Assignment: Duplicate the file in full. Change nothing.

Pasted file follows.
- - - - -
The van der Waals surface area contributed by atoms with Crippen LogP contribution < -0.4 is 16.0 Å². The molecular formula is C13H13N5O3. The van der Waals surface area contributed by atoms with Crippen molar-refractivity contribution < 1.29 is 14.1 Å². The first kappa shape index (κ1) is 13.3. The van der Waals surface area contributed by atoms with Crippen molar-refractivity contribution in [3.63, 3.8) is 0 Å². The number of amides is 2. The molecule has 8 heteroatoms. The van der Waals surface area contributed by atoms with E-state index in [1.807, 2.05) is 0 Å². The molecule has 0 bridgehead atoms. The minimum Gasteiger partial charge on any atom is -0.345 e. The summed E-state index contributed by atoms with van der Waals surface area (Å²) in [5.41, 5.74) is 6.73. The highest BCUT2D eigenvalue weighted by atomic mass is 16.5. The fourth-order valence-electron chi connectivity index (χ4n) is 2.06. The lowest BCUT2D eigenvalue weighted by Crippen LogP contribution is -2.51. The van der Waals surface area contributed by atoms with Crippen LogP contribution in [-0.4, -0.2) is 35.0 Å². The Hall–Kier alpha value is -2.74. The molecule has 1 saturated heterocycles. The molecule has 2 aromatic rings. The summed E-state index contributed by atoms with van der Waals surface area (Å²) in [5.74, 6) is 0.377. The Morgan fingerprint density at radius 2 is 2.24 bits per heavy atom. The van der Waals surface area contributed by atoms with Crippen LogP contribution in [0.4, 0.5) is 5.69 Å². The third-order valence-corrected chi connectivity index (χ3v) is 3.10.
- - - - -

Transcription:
The van der Waals surface area contributed by atoms with Crippen LogP contribution < -0.4 is 16.0 Å². The molecular formula is C13H13N5O3. The van der Waals surface area contributed by atoms with Crippen molar-refractivity contribution < 1.29 is 14.1 Å². The first kappa shape index (κ1) is 13.3. The van der Waals surface area contributed by atoms with Crippen molar-refractivity contribution in [3.63, 3.8) is 0 Å². The number of amides is 2. The molecule has 8 heteroatoms. The van der Waals surface area contributed by atoms with E-state index in [1.807, 2.05) is 0 Å². The molecule has 0 bridgehead atoms. The minimum Gasteiger partial charge on any atom is -0.345 e. The summed E-state index contributed by atoms with van der Waals surface area (Å²) in [5.41, 5.74) is 6.73. The highest BCUT2D eigenvalue weighted by atomic mass is 16.5. The fourth-order valence-electron chi connectivity index (χ4n) is 2.06. The lowest BCUT2D eigenvalue weighted by Crippen LogP contribution is -2.51. The van der Waals surface area contributed by atoms with Crippen LogP contribution in [-0.4, -0.2) is 35.0 Å². The Hall–Kier alpha value is -2.74. The molecule has 1 saturated heterocycles. The molecule has 2 aromatic rings. The summed E-state index contributed by atoms with van der Waals surface area (Å²) in [5.74, 6) is 0.377. The Morgan fingerprint density at radius 2 is 2.24 bits per heavy atom. The van der Waals surface area contributed by atoms with Crippen LogP contribution in [0.4, 0.5) is 5.69 Å². The third-order valence-corrected chi connectivity index (χ3v) is 3.10.